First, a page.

A diverse range of national leisure companies appear to be caught in the Brexit headlights, defaulting to business as usual as they struggle to predict the long-term impact of Brexit on customers, employees and the bottom line.
Forecasting the future is hard enough when we have to consider the weather, terrorism and consumer spending trends. The potential impact of Brexit just makes it even harder.
We are now more than half way between the United Kingdom’s vote to leave the European Union and the March 2019 exit date, and it is still far from certain how Brexit will turn out, especially for the leisure sector. From a U.K. perspective, there are vast numbers of EU nationals working in the hospitality industry, supplier and commercial contracts with European entities to review, and the attractiveness of the U.K. as a tourist destination is also under the spotlight. All of these factors could affect operations and revenues of leisure proprietors.
UK consumers feel the pinch
The impact of Brexit on consumer spending won’t be uniform across the globe. European tour operators have seen a softening in demand from British holidaymakers avoiding ‘imported inflation.’ They still value their summer holiday and won’t give it up lightly, but they may approach it differently. This may mean selecting cheaper and new destinations or opting for shorter holidays. The weak pound has made trips abroad more expensive and as a result some are even turning to ‘staycations’ instead, especially for their secondary holiday.
A slowdown in real wage growth has also hit the pockets of many British consumers. With less disposable income, cautious U.K. customers are tightening their purse strings across the board, abstaining from both overseas travel and leisure activities close to home. When it comes to eating out, for example, pub and restaurant revenues are at risk. For several months now, growth figures have remained largely stagnant, with some companies even tipping into the red, and facing multiple site closures. Forward-thinking executives of pubs and restaurants are taking heed from retailers who are varying their product mix to suit different budgets. Menu engineering, for instance, is a viable strategy.
International tourism defies the odds
However, Brexit hasn’t been all doom and gloom. Far from it. Inbound tourism is on the rise. London’s hotels were booming until the end of 2017. The pound’s slide led to the number of overseas visits almost reaching an all-time high. Yet despite this lift in earnings, some domestic players are beginning to cast doubts. They are unsure as to whether this Brexit-driven boost to U.K. business can be sustained. One high-end department store in central London, for instance, is thinking about Ramadan 2019 and the impact any Brexit cliff edge chaos might have on tourists from the Middle East. Asian visitors to Europe book even further ahead, so it is clear that any Brexit ripples impacting the tourism industry will continue to be felt for some two years to come, at least.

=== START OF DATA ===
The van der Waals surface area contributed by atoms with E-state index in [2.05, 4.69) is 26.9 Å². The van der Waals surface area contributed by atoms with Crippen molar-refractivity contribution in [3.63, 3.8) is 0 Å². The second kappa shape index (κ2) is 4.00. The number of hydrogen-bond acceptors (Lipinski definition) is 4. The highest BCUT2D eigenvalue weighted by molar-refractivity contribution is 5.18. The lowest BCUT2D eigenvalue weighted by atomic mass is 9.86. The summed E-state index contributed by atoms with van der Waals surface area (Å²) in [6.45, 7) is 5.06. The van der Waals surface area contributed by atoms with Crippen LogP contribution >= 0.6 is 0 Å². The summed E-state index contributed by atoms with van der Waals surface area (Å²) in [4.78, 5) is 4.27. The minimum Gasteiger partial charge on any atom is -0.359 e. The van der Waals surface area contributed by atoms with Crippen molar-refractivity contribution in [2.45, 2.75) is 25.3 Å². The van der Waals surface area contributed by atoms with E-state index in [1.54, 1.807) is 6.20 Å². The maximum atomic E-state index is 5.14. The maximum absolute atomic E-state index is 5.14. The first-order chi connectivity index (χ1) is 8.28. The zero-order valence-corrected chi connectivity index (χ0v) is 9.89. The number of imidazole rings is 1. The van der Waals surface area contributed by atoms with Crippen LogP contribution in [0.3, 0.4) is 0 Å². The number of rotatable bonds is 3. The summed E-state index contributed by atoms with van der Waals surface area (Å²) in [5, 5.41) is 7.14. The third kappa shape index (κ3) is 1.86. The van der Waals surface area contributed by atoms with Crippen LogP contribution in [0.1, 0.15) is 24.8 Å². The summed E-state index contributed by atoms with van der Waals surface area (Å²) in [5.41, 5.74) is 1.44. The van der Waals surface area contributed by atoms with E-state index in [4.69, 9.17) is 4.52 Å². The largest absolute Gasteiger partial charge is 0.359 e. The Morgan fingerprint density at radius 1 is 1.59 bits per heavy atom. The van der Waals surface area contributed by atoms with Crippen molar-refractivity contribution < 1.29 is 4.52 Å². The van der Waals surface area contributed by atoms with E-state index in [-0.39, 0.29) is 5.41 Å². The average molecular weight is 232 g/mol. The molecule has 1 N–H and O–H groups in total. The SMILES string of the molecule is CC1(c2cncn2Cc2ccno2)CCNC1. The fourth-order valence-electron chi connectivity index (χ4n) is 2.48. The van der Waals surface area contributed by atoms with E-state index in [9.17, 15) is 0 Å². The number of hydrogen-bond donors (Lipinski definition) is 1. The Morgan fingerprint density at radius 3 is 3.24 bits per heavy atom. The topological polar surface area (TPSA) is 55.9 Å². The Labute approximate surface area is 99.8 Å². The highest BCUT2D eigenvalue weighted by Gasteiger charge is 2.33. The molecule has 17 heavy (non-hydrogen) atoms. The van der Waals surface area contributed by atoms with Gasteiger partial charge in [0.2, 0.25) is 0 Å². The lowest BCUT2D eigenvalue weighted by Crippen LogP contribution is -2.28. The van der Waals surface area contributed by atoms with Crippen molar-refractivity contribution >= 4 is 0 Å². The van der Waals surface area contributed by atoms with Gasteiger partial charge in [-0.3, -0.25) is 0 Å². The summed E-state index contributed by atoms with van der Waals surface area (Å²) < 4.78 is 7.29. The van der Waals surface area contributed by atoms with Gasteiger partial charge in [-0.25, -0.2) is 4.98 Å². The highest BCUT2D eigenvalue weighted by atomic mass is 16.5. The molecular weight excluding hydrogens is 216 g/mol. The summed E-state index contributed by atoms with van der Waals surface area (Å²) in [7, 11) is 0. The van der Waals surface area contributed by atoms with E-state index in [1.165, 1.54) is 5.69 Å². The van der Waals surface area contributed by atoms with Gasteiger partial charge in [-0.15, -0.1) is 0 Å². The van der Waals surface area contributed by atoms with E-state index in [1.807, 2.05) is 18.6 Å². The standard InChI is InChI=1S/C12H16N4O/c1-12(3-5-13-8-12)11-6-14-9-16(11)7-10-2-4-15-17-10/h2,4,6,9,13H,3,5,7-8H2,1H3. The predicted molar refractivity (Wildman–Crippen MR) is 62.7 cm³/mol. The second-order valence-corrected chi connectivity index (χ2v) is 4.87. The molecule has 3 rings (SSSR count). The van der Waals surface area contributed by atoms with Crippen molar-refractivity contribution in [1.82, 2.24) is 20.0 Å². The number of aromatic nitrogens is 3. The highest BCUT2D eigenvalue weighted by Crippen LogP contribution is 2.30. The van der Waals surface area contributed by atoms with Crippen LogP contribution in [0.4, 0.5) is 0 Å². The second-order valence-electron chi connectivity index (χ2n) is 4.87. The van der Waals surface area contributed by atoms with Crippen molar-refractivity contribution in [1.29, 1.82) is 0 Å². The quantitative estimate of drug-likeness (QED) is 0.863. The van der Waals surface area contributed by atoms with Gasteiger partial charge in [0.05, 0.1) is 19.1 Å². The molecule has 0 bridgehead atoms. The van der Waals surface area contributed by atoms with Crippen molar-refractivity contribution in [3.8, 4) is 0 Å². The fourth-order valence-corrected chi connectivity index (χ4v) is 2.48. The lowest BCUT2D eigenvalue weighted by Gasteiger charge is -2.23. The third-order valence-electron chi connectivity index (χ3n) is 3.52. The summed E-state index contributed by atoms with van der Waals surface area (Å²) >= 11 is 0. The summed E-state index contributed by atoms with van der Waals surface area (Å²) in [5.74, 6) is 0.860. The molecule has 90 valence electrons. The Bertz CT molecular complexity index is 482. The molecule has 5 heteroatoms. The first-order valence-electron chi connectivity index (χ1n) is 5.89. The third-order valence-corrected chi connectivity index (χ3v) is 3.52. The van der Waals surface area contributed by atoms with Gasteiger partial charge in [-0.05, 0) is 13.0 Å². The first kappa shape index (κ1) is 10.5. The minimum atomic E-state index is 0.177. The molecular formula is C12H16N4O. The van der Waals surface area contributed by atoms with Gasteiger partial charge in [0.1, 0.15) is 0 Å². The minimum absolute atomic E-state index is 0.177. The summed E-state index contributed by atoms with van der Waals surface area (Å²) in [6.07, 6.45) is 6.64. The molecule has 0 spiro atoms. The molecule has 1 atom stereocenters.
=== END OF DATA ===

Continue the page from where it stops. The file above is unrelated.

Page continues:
The labor market faces challenges
As Britain’s official withdraw date from the EU looms closer, cost pressures for leisure businesses are also mounting behind the scenes. Staffing will become one of the biggest issues for U.K. leisure companies, partly because each pound is worth less at home for EU citizens, partly because some people say they feel less welcome, but mostly because people don’t have certainty over their future. While it is clear some people are leaving, the far greater impact is those who have decided not to come. A depletion of the talent pool is forcing leisure companies to compete with other sectors for candidates, which places upward pressure on wages. Furthermore, revisions to the national living wage and new pensions requirements are set to push labor costs even higher.
An opportunistic outlook
Up against a number of obstacles, a diverse range of national leisure companies appear to be caught in the Brexit headlights, defaulting to business as usual as they struggle to predict the long-term impact of Brexit on customers, employees and the bottom line. But even consciously deferring a decision is a more active strategy than crossing one’s fingers and hoping for the best. Some businesses are thinking of innovative ways to balance supply and demand more effectively, as they recognize the importance of keeping customers happy (and therefore spending) and making sure employees from the continent feel welcome and reassured.
Ultimately, agility will become the name of the game as the leisure sector combats this seismic shake-up. Whether it’s pubs and restaurants, hotel groups, tour operators, or other hospitality vendors, being willing and prepared to adapt will be a key differentiator that determines success in the face of the unknown.
The full article is available on https://home.kpmg.com/uk/en/home/insights/2018/03/global-leisure-perspectives.html.
Will Hawkley is U.K. and Global Head of Leisure & Hospitality at KPMG and has been with the company working with clients across the sector for 17 years.
Tina Haller, Senior Manager Deal Advisory KPMG Germany, has over 15 years of experience advising clients on hospitality and real estate projects.
The opinions expressed in this column do not necessarily reflect the opinions of Hotel News Now or its parent company, STR and its affiliated companies. Columnists published on this site are given the freedom to express views that may be controversial, but our goal is to provoke thought and constructive discussion within our reader community. Please feel free to comment or contact an editor with any questions or concerns.